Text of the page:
Smartphone Shipments Set To Grow 12 Percent In 2021, Component Supply To Become New Bottleneck: Report 


In recent months, vendors redirected some allocation to other regions due to the COVID-19 outbreak in India, but this is not sustainable as the world returns to normal

The worldwide smartphone market will grow 12 per cent in 2021, with shipments reaching 1.4 billion units, of which 610 million units will be 5G smartphones, as per a new report. However, as vaccine roll-out continues around the world and the pandemic is subdued, component supply will emerge as the new bottleneck for the smartphone industry.

As per Canalys’ latest forecasts, the growth represents a strong recovery from 2020, when shipments fell 7 per cent due to major market constraints caused by the pandemic. In addition, the report also expects that 5G smartphone shipments will overtake 4G ones in 2022. 

Canalys Research Manager Ben Stanton said, “There is strong momentum behind 5G handsets, which accounted for 37 per cent of global shipments in Q1, and are expected to account for 43 per cent for the full year (610 million units).”

“This will be driven by intense price competition between vendors, with many sacrificing other features, such as display or power, to accommodate 5G in the cheapest device possible. By the end of the year, 32 per cent of all 5G devices shipped will have cost less than US$300. It is time for mass adoption,” he added.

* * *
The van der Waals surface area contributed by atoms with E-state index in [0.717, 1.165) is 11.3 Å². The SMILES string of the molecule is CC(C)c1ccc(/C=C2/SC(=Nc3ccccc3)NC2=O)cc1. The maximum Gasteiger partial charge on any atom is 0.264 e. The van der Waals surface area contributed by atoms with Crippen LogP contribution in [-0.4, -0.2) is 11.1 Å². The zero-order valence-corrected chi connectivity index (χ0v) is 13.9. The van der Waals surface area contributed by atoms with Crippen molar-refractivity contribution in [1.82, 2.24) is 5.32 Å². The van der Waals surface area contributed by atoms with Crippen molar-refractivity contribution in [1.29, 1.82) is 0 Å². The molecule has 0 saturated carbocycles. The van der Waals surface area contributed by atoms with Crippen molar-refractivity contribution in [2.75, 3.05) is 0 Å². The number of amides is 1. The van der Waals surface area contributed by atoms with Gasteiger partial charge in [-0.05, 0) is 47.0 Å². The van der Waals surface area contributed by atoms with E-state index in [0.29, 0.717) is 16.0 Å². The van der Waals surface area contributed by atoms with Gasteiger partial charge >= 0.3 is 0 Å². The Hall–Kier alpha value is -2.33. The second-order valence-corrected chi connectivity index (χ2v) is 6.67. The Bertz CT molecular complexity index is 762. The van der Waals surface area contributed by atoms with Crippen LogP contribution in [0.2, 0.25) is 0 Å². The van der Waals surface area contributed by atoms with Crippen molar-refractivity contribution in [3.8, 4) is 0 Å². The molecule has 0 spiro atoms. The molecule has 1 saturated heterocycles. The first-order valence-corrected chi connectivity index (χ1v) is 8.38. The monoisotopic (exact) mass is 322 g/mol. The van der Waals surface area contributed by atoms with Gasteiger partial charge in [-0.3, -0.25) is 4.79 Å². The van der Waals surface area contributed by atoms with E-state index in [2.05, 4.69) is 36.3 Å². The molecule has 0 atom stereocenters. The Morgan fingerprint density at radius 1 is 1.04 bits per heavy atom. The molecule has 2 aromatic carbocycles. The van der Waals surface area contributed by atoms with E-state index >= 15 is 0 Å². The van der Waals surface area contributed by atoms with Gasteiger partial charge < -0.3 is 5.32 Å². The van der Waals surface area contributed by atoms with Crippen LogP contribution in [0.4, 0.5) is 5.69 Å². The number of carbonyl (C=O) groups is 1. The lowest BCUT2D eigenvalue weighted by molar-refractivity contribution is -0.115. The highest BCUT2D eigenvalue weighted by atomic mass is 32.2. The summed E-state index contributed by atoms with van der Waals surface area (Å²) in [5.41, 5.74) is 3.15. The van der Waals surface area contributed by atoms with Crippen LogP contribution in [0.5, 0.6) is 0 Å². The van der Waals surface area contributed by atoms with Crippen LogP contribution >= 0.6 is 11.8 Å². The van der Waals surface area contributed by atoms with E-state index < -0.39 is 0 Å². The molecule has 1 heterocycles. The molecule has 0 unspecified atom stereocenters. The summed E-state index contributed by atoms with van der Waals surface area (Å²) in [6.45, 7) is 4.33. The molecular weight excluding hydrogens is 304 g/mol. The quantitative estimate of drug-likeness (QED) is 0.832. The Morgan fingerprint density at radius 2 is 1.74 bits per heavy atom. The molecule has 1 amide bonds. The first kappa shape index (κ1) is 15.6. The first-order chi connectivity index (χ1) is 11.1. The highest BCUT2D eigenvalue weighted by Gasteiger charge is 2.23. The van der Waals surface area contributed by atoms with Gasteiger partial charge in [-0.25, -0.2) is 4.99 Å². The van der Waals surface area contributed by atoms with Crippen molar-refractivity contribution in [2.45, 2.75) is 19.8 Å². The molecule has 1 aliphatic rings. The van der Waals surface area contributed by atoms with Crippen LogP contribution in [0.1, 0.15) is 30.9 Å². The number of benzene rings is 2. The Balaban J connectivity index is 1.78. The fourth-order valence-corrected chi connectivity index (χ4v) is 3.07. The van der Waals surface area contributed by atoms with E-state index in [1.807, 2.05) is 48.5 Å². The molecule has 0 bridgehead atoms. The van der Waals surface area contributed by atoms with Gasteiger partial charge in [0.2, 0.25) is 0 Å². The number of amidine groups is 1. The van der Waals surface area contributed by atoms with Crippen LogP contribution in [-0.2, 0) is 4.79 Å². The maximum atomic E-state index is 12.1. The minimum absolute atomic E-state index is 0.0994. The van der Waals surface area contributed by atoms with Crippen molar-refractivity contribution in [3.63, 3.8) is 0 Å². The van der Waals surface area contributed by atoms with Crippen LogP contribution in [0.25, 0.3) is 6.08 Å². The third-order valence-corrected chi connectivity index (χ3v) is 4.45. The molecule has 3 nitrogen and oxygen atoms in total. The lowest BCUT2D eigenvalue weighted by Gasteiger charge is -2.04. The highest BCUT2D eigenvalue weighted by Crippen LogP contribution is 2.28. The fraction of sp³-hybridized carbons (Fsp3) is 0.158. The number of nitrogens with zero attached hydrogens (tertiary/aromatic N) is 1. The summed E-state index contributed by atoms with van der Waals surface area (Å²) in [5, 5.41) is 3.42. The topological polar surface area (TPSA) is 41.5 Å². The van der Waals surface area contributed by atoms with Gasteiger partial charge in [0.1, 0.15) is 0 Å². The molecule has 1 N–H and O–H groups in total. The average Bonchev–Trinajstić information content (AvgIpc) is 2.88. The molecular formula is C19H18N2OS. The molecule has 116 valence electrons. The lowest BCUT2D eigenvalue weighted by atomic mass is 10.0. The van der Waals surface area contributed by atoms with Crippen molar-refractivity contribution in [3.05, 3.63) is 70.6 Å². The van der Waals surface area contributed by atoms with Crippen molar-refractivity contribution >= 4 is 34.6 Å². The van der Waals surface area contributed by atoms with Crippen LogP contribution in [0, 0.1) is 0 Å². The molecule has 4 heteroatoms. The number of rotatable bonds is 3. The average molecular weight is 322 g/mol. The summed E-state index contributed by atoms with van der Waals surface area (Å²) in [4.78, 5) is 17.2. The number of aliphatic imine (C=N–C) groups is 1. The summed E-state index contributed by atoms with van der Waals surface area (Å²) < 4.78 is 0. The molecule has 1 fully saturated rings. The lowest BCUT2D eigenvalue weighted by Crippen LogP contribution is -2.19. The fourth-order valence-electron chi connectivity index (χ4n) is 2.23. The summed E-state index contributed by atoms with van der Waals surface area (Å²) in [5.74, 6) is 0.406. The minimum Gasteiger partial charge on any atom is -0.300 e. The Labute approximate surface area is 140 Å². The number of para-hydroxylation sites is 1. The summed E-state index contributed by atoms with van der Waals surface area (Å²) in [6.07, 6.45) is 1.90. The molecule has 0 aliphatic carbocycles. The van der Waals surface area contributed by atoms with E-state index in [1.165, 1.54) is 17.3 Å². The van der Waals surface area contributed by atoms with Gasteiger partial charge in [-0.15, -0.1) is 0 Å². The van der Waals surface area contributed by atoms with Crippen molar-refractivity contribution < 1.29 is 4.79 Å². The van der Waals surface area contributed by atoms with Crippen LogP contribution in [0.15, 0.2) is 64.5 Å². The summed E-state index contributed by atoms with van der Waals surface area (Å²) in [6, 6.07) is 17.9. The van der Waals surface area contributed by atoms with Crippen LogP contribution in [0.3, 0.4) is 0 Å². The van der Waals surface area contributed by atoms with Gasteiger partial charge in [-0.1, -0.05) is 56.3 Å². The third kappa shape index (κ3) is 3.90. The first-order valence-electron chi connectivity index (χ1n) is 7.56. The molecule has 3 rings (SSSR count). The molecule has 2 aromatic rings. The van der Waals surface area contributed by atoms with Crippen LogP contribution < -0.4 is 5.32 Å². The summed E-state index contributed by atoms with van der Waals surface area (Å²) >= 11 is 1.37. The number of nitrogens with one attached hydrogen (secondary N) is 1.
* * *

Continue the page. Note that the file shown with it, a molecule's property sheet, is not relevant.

Component supply bottlenecks will limit the growth potential of smartphone shipments this year

“The industry is fighting for semiconductors, and every brand will feel the pinch,” as per Stanton.  

In recent months, vendors redirected some allocation to other regions due to the COVID-19 outbreak in India, but this is not sustainable as the world returns to normal. Vendors will first turn to regional prioritization, focusing the flow of units into lucrative developed markets such as China, the US and Western Europe at the expense of Latin America and Africa. 

But even in these better-served regions, they will still be constrained, and will then turn to channel prioritization, pushing a greater allocation of units into fast-activation channels, such as carriers, and fewer into distribution and the open market. This will have interesting side-effects and may open doors for challenger brands to gain share in key open market channels if the incumbents are unable to fulfil, added the report. 

“The other angle to this is pricing,” said Canalys VP of Mobility Nicole Peng. “As key components, such as chipsets and memory, increase in price, smartphone vendors must decide whether to absorb that cost or pass it on to consumers.” 

But as there are major constraints around LTE chipsets, this will cause challenges at the low end, where customers are particularly price-sensitive. The report added that smartphone vendors must look at improving their operational efficiency while lowering margin expectations in their low-end portfolios for the duration of the constraints, or risk hemorrhaging market share to their competitors.

Region-wise, Greater China will dominate the industry with 394 million shipments, followed by Asia-Pacific (381 million), EMEA (355 million), North America (159 million), and Latin America (126 million).


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